Conclusions: Our tissue-engineered BM system is a powerful tool to explore the regulatory mechanisms of hematopoietic stem and progenitor cells for a better understanding of hematopoiesis in health and disease.
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http://dx.doi.org/10.1186/s13045-016-0234-9DOI Listing
http://www.ncbi.nlm.nih.gov/pmc/articles/PMC4727380PMC
January 2016

Targeting megakaryocytic-induced fibrosis in myeloproliferative neoplasms by AURKA inhibition.

Nat Med 2015 Dec 16;21(12):1473-80. Epub 2015 Nov 16.

Division of Hematology and Oncology, Department of Medicine, Northwestern University, Chicago, Illinois, USA.

Primary myelofibrosis (PMF) is characterized by bone marrow fibrosis, myeloproliferation, extramedullary hematopoiesis, splenomegaly and leukemic progression. Moreover, the bone marrow and spleens of individuals with PMF contain large numbers of atypical megakaryocytes that are postulated to contribute to fibrosis through the release of cytokines, including transforming growth factor (TGF)-β. Although the Janus kinase inhibitor ruxolitinib provides symptomatic relief, it does not reduce the mutant allele burden or substantially reverse fibrosis. Here we show through pharmacologic and genetic studies that aurora kinase A (AURKA) represents a new therapeutic target in PMF. Treatment with MLN8237, a selective AURKA inhibitor, promoted polyploidization and differentiation of megakaryocytes with PMF-associated mutations and had potent antifibrotic and antitumor activity in vivo in mouse models of PMF. Moreover, heterozygous deletion of Aurka was sufficient to ameliorate fibrosis and other PMF features in vivo. Our data suggest that megakaryocytes drive fibrosis in PMF and that targeting them with AURKA inhibitors has the potential to provide therapeutic benefit.
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http://dx.doi.org/10.1038/nm.3995DOI Listing
http://www.ncbi.nlm.nih.gov/pmc/articles/PMC4674320PMC
December 2015

Single-cell RNA-seq reveals changes in cell cycle and differentiation programs upon aging of hematopoietic stem cells.

Genome Res 2015 Dec 1;25(12):1860-72. Epub 2015 Oct 1.

Broad Institute of MIT and Harvard, Cambridge, Massachusetts 02142, USA; Howard Hughes Medical Institute, Massachusetts Institute of Technology, Cambridge, Massachusetts 02140, USA; Department of Biology, Massachusetts Institute of Technology, Cambridge, Massachusetts 02140, USA.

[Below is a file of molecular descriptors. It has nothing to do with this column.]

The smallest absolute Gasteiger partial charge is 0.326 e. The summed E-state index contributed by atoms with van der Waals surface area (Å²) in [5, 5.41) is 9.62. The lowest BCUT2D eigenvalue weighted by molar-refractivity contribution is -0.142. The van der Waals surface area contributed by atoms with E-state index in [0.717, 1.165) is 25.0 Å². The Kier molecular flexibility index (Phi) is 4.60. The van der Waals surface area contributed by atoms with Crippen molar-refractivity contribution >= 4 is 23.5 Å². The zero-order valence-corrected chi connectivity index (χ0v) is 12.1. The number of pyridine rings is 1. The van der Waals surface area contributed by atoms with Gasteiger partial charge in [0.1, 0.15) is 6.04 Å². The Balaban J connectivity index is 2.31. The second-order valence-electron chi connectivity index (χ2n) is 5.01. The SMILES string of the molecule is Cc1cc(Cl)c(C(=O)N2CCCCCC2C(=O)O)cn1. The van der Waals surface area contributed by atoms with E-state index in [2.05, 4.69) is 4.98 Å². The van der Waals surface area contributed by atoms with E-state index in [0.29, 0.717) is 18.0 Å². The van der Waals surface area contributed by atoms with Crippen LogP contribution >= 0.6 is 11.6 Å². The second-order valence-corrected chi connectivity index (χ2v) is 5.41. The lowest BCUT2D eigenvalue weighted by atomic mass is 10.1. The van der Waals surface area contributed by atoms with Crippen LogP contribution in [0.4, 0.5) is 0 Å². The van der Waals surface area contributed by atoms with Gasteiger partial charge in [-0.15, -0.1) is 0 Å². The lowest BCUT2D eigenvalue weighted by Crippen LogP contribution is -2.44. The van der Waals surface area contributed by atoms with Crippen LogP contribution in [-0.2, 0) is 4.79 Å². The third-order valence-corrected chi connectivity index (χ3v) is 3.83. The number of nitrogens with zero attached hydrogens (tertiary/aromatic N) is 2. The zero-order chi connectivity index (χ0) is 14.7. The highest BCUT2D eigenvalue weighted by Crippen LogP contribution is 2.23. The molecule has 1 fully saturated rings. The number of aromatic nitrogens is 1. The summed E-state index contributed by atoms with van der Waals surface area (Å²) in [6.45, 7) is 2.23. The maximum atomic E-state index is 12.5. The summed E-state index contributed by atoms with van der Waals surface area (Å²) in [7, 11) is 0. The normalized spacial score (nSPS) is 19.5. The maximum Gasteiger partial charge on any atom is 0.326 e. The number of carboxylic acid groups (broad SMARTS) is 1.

Both intrinsic cell state changes and variations in the composition of stem cell populations have been implicated as contributors to aging. We used single-cell RNA-seq to dissect variability in hematopoietic stem cell (HSC) and hematopoietic progenitor cell populations from young and old mice from two strains. We found that cell cycle dominates the variability within each population and that there is a lower frequency of cells in the G1 phase among old compared with young long-term HSCs, suggesting that they traverse through G1 faster. Moreover, transcriptional changes in HSCs during aging are inversely related to those upon HSC differentiation, such that old short-term (ST) HSCs resemble young long-term (LT-HSCs), suggesting that they exist in a less differentiated state. Our results indicate both compositional changes and intrinsic, population-wide changes with age and are consistent with a model where a relationship between cell cycle progression and self-renewal versus differentiation of HSCs is affected by aging and may contribute to the functional decline of old HSCs.
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http://dx.doi.org/10.1101/gr.192237.115DOI Listing
http://www.ncbi.nlm.nih.gov/pmc/articles/PMC4665007PMC
December 2015

Telomere dynamics in patients with del (5q) MDS before and under treatment with lenalidomide.

Leuk Res 2015 Sep 21. Epub 2015 Sep 21.

Department of Hematology, Oncology and Stem Cell Transplantation, Medical Faculty, RWTH Aachen University, Aachen, Germany.